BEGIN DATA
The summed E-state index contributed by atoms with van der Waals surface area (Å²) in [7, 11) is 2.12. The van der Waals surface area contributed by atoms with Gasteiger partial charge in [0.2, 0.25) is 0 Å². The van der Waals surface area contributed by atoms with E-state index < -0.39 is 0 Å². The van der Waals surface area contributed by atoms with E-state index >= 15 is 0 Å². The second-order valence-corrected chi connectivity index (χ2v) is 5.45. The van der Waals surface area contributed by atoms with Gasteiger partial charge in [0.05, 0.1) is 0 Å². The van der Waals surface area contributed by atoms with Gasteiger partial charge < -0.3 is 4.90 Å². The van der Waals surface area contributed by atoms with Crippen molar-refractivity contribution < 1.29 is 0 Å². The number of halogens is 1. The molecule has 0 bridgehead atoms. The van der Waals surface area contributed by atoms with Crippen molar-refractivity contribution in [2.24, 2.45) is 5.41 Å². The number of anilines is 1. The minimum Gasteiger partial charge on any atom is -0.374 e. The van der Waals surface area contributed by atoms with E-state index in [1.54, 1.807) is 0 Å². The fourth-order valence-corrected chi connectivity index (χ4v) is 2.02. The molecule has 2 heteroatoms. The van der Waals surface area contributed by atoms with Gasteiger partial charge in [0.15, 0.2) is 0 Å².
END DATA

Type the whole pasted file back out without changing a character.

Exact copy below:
The summed E-state index contributed by atoms with van der Waals surface area (Å²) in [7, 11) is 2.12. The van der Waals surface area contributed by atoms with Gasteiger partial charge in [0.2, 0.25) is 0 Å². The van der Waals surface area contributed by atoms with E-state index < -0.39 is 0 Å². The van der Waals surface area contributed by atoms with E-state index >= 15 is 0 Å². The second-order valence-corrected chi connectivity index (χ2v) is 5.45. The van der Waals surface area contributed by atoms with Gasteiger partial charge in [0.05, 0.1) is 0 Å². The van der Waals surface area contributed by atoms with Gasteiger partial charge < -0.3 is 4.90 Å². The van der Waals surface area contributed by atoms with Crippen molar-refractivity contribution < 1.29 is 0 Å². The number of halogens is 1. The molecule has 0 bridgehead atoms. The van der Waals surface area contributed by atoms with Crippen molar-refractivity contribution in [2.24, 2.45) is 5.41 Å². The number of anilines is 1. The minimum Gasteiger partial charge on any atom is -0.374 e. The van der Waals surface area contributed by atoms with E-state index in [1.54, 1.807) is 0 Å². The fourth-order valence-corrected chi connectivity index (χ4v) is 2.02. The molecule has 2 heteroatoms. The van der Waals surface area contributed by atoms with Gasteiger partial charge in [0.15, 0.2) is 0 Å².